eared, heard of the suggestion and
promptly advised Mr. Lyon so that
4he might look into the matter. It is
evident that Mr. Sanders' impres
sion due to the fact that he -nade ef
forts while on the county board to
have the request books used, and that
he could nort even get seconds to his
motons to have no plain a provision
of .the law enforced.
Bribery Charges H otly .Denied.
Dispenser Wiiidham was- on tche
stand several times today and insist
ed that it was a fake about his being
influenced by the approaches made to
him. He insisted that he got no
money; that Capt. Gailliard apologiz
ed to him for having broached the
subject, and that he never voted for
Raffield, in whose behalf the offer
was alleged to have been made. Mr.
Windham grew mad when Mr. Miller
suggested that Capt. Gailliard had
told him that he felt that Mr. Wind
ham would have taken the money ii
it had really been tendered. Mr.
Windham did not believe that Capt.
Gailliard ,had eyed told Mr. Miller
*such a thing.
Mr. Raffield insisted that he had
never authorized any offer being made
in his behalf to Mr. Windham, while
on thexboard, and that if any offer
was made it was unauthvorized by him
Mr. Raffield, however, did say that
when a committeeman of the grand
jury visited the Windham dispensary
ro look around, that Dispenser Wind
ham offered free liquor, which all of
the members of the comn1ittee. ex
ept ,himself, accepted. It appears
thatMr. Wi~rham was presented to
the court for infrations of the law,
the non-use of request books, not can
celling labels and such things., but that
there never was a tr*al and that wazs
as far as the matter ever got.
.\Mr. Sanders tes:ified that he had a
direct ofler from M1r. Warren for a
division of pay if he would vote for
Varren. and that an effort was made
to get him to vote for Raffield on
condition that his brother be made
a clerk. He declined to have anything
to do with such offers, and Mr. Raf
field swore that he was not a party
to such a proposition.
The first witness -this morning was
Dispeilser Windham, who does not
seem to be fond of talking and who
only answers what he is asked.. He
was examined by Mr. Fraser Lyon,
who conducted the entire examina
tion during the Sumter session, witih
mu h satisfaction. Dispenser Wind
ham was asked if any of the whiskey
or wine houses shipped him directly.
He said he received only a few com
plimentary cases, but no shipment of
stock goods was made him. He was
quite sure no goods had been shipped
him directly. Mr. Lyon showed him
a bill of lading for three cases of wine
from Garrett & Co. to make up a loss
in shipment. There was a letter rela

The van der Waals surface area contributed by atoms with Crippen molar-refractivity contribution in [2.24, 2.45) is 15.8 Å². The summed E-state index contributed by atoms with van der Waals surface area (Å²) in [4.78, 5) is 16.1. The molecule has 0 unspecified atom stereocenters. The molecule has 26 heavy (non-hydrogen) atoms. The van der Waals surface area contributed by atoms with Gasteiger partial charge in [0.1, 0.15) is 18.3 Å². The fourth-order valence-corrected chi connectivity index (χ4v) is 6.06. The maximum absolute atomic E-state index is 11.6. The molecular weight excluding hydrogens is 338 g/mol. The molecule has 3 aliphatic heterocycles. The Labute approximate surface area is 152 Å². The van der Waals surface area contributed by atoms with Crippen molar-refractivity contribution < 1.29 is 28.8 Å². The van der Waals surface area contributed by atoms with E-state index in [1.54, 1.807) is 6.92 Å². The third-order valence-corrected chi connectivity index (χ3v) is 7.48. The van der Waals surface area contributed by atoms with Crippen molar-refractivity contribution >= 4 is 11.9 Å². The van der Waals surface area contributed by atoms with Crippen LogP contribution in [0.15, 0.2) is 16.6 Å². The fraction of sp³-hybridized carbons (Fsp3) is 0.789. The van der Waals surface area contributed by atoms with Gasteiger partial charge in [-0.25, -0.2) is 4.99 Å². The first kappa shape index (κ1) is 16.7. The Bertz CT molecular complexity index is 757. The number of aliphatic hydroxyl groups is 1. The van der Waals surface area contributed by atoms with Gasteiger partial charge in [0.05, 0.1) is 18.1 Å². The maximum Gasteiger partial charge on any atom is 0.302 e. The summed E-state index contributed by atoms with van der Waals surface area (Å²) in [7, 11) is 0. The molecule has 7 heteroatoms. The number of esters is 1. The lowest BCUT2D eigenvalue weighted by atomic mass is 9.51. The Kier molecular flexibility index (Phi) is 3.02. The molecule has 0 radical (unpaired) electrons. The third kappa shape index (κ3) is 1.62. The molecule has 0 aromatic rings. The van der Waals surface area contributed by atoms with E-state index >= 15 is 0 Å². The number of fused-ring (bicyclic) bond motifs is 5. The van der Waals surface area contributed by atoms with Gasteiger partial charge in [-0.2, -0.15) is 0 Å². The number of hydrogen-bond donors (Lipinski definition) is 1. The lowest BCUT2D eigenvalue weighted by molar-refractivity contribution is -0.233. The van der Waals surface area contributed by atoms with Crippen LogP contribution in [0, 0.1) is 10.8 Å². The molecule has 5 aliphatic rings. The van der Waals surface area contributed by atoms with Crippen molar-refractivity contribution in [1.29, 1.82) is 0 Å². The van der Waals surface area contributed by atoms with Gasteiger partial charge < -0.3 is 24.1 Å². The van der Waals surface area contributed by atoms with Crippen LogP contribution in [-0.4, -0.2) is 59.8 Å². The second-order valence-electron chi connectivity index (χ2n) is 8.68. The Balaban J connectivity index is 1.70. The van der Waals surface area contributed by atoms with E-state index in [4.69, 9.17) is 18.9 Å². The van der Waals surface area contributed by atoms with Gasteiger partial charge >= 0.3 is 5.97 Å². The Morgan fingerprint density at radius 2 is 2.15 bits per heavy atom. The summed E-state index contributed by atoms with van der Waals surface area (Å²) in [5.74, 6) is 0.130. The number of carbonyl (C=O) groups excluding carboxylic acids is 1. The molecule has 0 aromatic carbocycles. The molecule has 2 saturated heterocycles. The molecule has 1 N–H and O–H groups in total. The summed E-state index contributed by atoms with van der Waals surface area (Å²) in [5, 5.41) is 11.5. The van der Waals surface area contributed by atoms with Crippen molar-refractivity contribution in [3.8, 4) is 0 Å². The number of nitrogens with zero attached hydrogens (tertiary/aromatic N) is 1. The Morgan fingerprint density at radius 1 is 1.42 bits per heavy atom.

tive to a shipment of five barrels to
Dispenser Windham direct from
Weldon. This, he claimed, was not
shipped him personally, but was ship
ped him for the dispensary and was
Mr. Windham's Bad Memory.
He remembered Mr. L. W. Boykin,
now member of the board, when he
was an inspector. He represented
some liquor house, but he did not re
member the house 'Mr. Boykin repre
sented. He did not remember*if he
represented the Acme Brewing com
pany or the Westmoreland liquor.
Then Mr. Lyon led up to the alleg
ed $5,ooo proposition for a campaign
fund and as1ced Mr. Windham:
Do you remember whether he rep
resented some beer or whiskey houses
when he was inspector?
Yes, the represented one house, I
don't remember the house and I don't
think I handled any of the goods he
You don't remember anything abou'r
the Westmoreland Club whiskey?
I remember that brand of whiskey.
Don't you remember his represent
I can't say that I do. I have sold
some of the Westmoreland whiskey,
but don't remember whether he repre
sented it or not.
.You don't recollect that he repre
sented the Acme Brewing company.
No. I don't remember whether he
did or not.
Do you recall Mr. Boykin coming to
Sumter while he was representing
ohose whiskey houses and requesting
you to put in an order with the Acme
Brewing company for the reason that
the Acme Brewing company was to
furnish $3.000 for the election of Mr.
L. J. Williams, if he should run for
No. I don't remember anything of
Didn't Mr. Boykin have a conver
aton with vou in regard to t.at?
No. I didn't think so. I have no
recollection of that conversation.
You heard of that being done, did
No. it is news to me.
You handle the Acme Brewing
company's beer 'here?
Yes, a great deal of it.
And Mr. Boykin represented it?
No I don't remember that he did.
I thought it was represented by Mr.
B. M. Wilson.
You knew Mr. Boykin did repre
sent some whiskey houses while he
No not while he was inspector. I
don't think, not to my knowledge.
dter he left the office of inspectot
then ,he represented the whiskey
houses, but I (don't think he did while
inspector, at least I don't know that
There is a sample of how the oft:.
cals prosecute alleged defaulting dis
pensers... Mr. J. M. Reams was elect
ed for the term for which Mr. Raffield
was a candidate and in telling of his
short tenure Mr. Windham said he
served for only five months because
he went short. The inspector said
the shortage amounted to $6oo or
$70. When asked if the shortage
has been paid he said:
u culd' ell yo. I left the board
THE RIGHT I
There is no ne
Lungs out, wh
tle of Murray'
lien and Tar.
A few doses of this Household
lief. A positive cure for Influt
Throat. Anti-Spasmodic in Ct
THE MURRAY DRUI
Whenever you start out on a sh
* This plan will save you many 1
time. if we haven't-just what y
* Wj shall not urge you to buy, bi
* goods as soon as.you can. It wi
every way to make selections be:
When Wanting SOMI
Geo. D. Di
Cod Fish Balls, Devile<
pered Herring, French
Boneless Herring, Roa:
Beef, Lunch Tongue,
Chicken and Potted Turk
Salad, Pickles-Sweet a
lets, Cheese, Coffee fron
Cream of Wheat, Qual
Force, Peanut Butter, I
Ferris' Breakfast Bacon
Spices for Pickling, Vine
Apple, Fresh lot of Choci
Phone 1 10.
Four Schools: Arts, Law,
System of Wide Election.
ed of wearing your
en you can get a bot
3 Horehound, Mul
Remedy will give immediate re
nza, Bronchitis and Diseasses of
9 AND SEE
pping tour come -here first.
innecessary steps and Much *
on want then look- e1sewhee
itwe do wish you to see our
11 be to your advantage in
bore the final rush begins.
Ithing Good to Eat
1 Crabs, Shrimps, Kip
t Mutton and Roast
Sliced Ham, Potted
ey, Grated and Sliced
d Sour, Junket Tab
15c. to 35c. per lb.,
er Oats, Grape Nuts,
utter Beans, Olives,
,Tetley's Tea, Mixed
gar--White W ine and
>ate Candies 40c. per
Sciences and Teachers.
r 27th, 1905.